I rather bluntly insisted that I expected her to talk to me about such things, and that she had better talk a lot more so I could find out what she was really talking about. The place she was working saw tight times ahead as we slid deeper into recession and wanted to cut their ongoing fixed costs and liabilities by making all but key staff redundant, while keeping quite a few on as contractors for as long as business held up. Mum had been told privately that she could be confident in getting a contract, and her payout would enable her to buy another computer for home and pay out the car that she was still paying off, leaving a little in reserve for emergencies. I may have been partly influenced by the idea of becoming a two computer home when most people I knew were still thinking about their first, but was more than keen she should go for it because I had started to recognise in my own life that things were more interesting when they lacked certainty.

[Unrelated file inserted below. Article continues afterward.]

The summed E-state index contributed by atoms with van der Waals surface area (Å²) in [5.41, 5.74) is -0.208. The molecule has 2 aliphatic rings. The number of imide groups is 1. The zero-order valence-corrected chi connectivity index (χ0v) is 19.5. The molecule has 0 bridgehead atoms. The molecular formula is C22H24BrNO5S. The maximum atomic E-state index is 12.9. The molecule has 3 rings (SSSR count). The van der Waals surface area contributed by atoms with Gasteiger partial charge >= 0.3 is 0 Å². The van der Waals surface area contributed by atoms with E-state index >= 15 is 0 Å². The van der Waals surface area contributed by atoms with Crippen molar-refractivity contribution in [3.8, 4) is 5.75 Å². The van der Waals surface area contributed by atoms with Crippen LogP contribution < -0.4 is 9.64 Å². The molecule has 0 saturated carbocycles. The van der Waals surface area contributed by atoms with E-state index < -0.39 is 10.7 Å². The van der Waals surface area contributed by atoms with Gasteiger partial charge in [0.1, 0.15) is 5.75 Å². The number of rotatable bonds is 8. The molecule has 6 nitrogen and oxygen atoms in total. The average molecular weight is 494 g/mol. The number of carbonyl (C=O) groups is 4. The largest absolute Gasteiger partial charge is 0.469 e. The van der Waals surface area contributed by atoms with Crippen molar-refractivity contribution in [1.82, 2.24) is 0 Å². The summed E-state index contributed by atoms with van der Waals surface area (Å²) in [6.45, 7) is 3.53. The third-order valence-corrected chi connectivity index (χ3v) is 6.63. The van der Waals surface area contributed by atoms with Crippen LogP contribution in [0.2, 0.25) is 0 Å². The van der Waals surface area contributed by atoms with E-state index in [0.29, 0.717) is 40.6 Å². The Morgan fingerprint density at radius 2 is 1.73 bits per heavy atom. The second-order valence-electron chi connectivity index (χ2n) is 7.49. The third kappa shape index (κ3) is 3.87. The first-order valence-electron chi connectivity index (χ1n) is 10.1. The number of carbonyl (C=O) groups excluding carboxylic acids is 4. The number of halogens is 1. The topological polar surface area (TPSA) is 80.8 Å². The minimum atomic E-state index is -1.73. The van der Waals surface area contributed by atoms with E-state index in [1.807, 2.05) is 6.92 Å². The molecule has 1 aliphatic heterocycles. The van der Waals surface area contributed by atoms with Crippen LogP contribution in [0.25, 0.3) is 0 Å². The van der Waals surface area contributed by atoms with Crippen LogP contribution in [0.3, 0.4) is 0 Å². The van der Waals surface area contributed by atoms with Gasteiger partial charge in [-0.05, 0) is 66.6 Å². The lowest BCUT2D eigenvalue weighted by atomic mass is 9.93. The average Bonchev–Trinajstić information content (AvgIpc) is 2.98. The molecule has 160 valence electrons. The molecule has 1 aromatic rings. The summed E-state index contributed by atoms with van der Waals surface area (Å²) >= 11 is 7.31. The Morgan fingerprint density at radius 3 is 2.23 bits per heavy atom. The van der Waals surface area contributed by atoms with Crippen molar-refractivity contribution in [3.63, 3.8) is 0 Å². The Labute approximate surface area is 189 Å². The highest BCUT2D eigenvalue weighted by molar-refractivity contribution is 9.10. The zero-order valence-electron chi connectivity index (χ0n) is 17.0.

The next Saturday morning, it was cricket that lost what was starting to feel like an excess of certainty as the other strong team in the competition showed they had the bowlers to put us under a lot of pressure with even Hayden struggling and us failing to get enough runs for our not quite so strong bowling attack to defend. Hayden talked a bit during the game to some of the opposing kids who he knew from previous seasons and learnt that they practised twice a week and emphasised tight team discipline, so while the game was slipping away he talked to a couple of us more about whether we should start doing likewise than about the state of the match, and finally raised it with Peter Wilkins. Peter did not want to move away from the expectation that everybody train on Wednesdays, but was happy for us to make Mondays optional for those who wanted to do a bit extra, and Peter’s caution did not hold back his by then very keen son Troy which also guaranteed Joey would be there. That Monday we were also joined by Jordan North who lived cricket almost as much as Hayden and me, plus two of my age mates from the previous season’s tackers, Rusty and Aaron. It also meant Troy and Jordan’s mothers and Aaron’s father sitting in their cars right through the hour and a half it took us to give everybody a bat, while a very sticky late November Sydney Monday left all seven boys rather tired by the end.